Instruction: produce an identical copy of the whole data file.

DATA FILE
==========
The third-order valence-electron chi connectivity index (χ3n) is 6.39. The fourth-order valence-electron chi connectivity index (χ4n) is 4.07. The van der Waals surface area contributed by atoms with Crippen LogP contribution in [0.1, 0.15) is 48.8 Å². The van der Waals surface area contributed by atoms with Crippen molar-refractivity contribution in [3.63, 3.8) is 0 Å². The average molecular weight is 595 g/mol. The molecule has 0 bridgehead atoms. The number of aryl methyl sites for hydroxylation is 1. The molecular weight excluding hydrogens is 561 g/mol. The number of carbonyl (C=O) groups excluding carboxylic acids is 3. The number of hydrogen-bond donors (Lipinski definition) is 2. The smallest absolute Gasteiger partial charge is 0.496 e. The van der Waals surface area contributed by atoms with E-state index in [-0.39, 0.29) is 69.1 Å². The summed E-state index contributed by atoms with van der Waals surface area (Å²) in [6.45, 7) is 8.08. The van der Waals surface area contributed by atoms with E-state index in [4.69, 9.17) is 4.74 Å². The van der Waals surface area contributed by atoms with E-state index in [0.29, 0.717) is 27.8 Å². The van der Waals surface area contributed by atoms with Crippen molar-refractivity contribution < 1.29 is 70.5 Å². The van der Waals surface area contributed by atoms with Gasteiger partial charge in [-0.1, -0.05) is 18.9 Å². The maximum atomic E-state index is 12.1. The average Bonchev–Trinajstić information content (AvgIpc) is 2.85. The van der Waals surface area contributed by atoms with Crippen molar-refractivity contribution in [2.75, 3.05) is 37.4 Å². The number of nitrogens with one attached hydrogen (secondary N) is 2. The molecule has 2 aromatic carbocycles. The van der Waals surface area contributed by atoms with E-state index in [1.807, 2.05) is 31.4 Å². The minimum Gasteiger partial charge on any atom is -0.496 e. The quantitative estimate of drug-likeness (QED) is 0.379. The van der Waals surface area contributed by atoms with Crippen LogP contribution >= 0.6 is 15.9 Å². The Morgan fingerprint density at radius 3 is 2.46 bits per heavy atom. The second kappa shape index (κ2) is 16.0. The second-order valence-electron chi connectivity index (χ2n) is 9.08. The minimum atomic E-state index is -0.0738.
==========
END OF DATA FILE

The third-order valence-electron chi connectivity index (χ3n) is 6.39. The fourth-order valence-electron chi connectivity index (χ4n) is 4.07. The van der Waals surface area contributed by atoms with Crippen LogP contribution in [0.1, 0.15) is 48.8 Å². The van der Waals surface area contributed by atoms with Crippen molar-refractivity contribution in [3.63, 3.8) is 0 Å². The average molecular weight is 595 g/mol. The molecule has 0 bridgehead atoms. The number of aryl methyl sites for hydroxylation is 1. The molecular weight excluding hydrogens is 561 g/mol. The number of carbonyl (C=O) groups excluding carboxylic acids is 3. The number of hydrogen-bond donors (Lipinski definition) is 2. The smallest absolute Gasteiger partial charge is 0.496 e. The van der Waals surface area contributed by atoms with E-state index in [-0.39, 0.29) is 69.1 Å². The summed E-state index contributed by atoms with van der Waals surface area (Å²) in [6.45, 7) is 8.08. The van der Waals surface area contributed by atoms with E-state index in [4.69, 9.17) is 4.74 Å². The van der Waals surface area contributed by atoms with E-state index in [0.29, 0.717) is 27.8 Å². The van der Waals surface area contributed by atoms with Crippen molar-refractivity contribution < 1.29 is 70.5 Å². The van der Waals surface area contributed by atoms with Gasteiger partial charge in [-0.1, -0.05) is 18.9 Å². The maximum atomic E-state index is 12.1. The average Bonchev–Trinajstić information content (AvgIpc) is 2.85. The van der Waals surface area contributed by atoms with Crippen molar-refractivity contribution in [2.75, 3.05) is 37.4 Å². The number of nitrogens with one attached hydrogen (secondary N) is 2. The molecule has 2 aromatic carbocycles. The van der Waals surface area contributed by atoms with E-state index in [1.807, 2.05) is 31.4 Å². The minimum Gasteiger partial charge on any atom is -0.496 e. The quantitative estimate of drug-likeness (QED) is 0.379. The van der Waals surface area contributed by atoms with Crippen LogP contribution >= 0.6 is 15.9 Å². The Morgan fingerprint density at radius 3 is 2.46 bits per heavy atom. The second kappa shape index (κ2) is 16.0. The second-order valence-electron chi connectivity index (χ2n) is 9.08. The minimum atomic E-state index is -0.0738.